Gomes’s defense is a noticeable downgrade from Smith’s, and he will make gaffes on even routine-looking plays, as a Google Images search for Gomes will reveal. At the very least, Gomes’s home runs, peculiar defensive routes, and sophomoric antics should keep A’s fans amused, if not enthused. Perhaps Gomes can bring back the plastic rooster he bought and nicknamed Cocky while in Tampa Bay. Gomes would sneak Cocky into the dugout during rallies and later hid the statuette in a ballpark after a lengthy losing streak.

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Signed 1B-L Carlos Pena to a one-year deal worth $7.25 million. [1/20]

Pena returns to the place where he shed the bust label by earning an All-Star appearance, a Gold Glove, and a Silver Slugger. The list of pros associated with Pena outweighs his cons. He hits dingers, walks, smiles, thunderclaps, and signs tacos; he also strikes out a lot, hits into exaggerated shifts, and struggles with left-handed pitching. That last con tends to call for a platoon, but the Rays dealt with Casey Kotchman playing daily last season, and Pena’s three-year numbers versus lefties dwarf his predecessor’s efforts over the same span.

Some consternation exists about whether Pena can outhit his disappointing 2010 tallies within the American League East at this stage in his career. It is a legitimate question, but keep in mind that Pena’s 2011 season was not just a product of Wrigley Field. As ESPN Florida’s Tommy Rancel noted, Pena posted some of the league’s best power numbers on the road. Besides, Pena’s previous success at Tropicana Field and within the division suggests he should be capable, even with another year added on.

The other concern with Pena is how his defense stacks up to Kotchman’s. Pena might own a Gold Glove, but he lacks aureate defensive metrics (although one could argue that Kotchman possessed an overinflated reputation with the glove too). Skill-set wise, Pena is more nimble, making him more likely to make a play going back on a ball or ranging out of his zone; he also has impressive footwork when adjusting to throws. Kotchman, meanwhile, has surer hands, good in-zone prowess, and a strong, accurate arm. Overall, Kotchman owns the better package, though the change does not figure to threaten the Rays’ ability to field a competent defense.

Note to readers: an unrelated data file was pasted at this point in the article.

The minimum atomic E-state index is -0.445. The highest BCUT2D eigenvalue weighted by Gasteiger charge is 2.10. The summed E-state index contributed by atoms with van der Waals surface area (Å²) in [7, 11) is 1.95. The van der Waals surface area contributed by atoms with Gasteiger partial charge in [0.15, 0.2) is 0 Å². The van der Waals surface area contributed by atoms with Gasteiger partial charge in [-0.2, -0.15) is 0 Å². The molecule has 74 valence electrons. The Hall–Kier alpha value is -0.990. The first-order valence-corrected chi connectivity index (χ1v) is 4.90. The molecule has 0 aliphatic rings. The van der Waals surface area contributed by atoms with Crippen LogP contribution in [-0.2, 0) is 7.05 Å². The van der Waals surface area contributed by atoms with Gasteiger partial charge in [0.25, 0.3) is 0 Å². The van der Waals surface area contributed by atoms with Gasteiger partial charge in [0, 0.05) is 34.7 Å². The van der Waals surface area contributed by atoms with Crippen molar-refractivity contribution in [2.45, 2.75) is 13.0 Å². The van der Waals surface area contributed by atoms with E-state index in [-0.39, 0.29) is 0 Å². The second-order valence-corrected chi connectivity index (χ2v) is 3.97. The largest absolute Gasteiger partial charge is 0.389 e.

Even if the Rays are downgrading on defense, the upgrades in offense and reliability make the switch worth the effort. Pena and Kotchman may have posted similar Wins Above Replacement Player scores in 2011, but the former is a safer bet to provide similar value going forward, while the latter seemingly maxed out last season. Having the ability to maximize upside and minimize risk within the same package is unusual, and that makes the Rays’ decision to make their old first baseman into their new first baseman an easy one. 

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Acquired SS-S Marco Scutaro from the Red Sox for RHP Clayton Mortensen. [1/21]

Seemingly no other general manager has spent the offseason flipping his roster around like Colorado’s Dan O’Dowd. Come opening day, O’Dowd will have installed new starters at catcher, second base, third base, and right field.

Scutaro will slide from shortstop in Boston to second base in Colorado, a move that figures to help his defense and help O’Dowd solve a problem, at least for the time being. After shuffling through Jose Lopez, Mark Ellis, and a few others last season, the offensive bar is set low enough (.256/.304/.351) that Scutaro’s PECOTA projection (.274/.346/.382) foretells of at least an 18-point gain in each of the slash line categories.

O’Dowd should be heralded for taking advantage of an opportunity and for somehow keeping the details quiet enough to the point where another team did not—perhaps could not—jump in and take Scutaro away for a better offer. Although, maybe that speaks to the velocity in which the deal was completed.

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Nice work, as usual. the lone voice of Astros fandom that reads this site, could we please get a write-up of the exciting, exciting signings of Jack Cust and Chris Snyder? I know that's not as interesting as the A's signing Johnny Gomes, but I still would like to read BP's take.
Never saw a Kerry Wood writeup or the minor leaguers that the Cubs got for Marshall.
Soo... as the Tigers give up on a once promising pitcher, a once promising hitter they gave up on who made them regret it signs with another team, when he was the least bad candidate among available free agents to patch the hole in their lineup from VMart's injury... and the Tigers hit the snooze bar, role over and go back to sleep.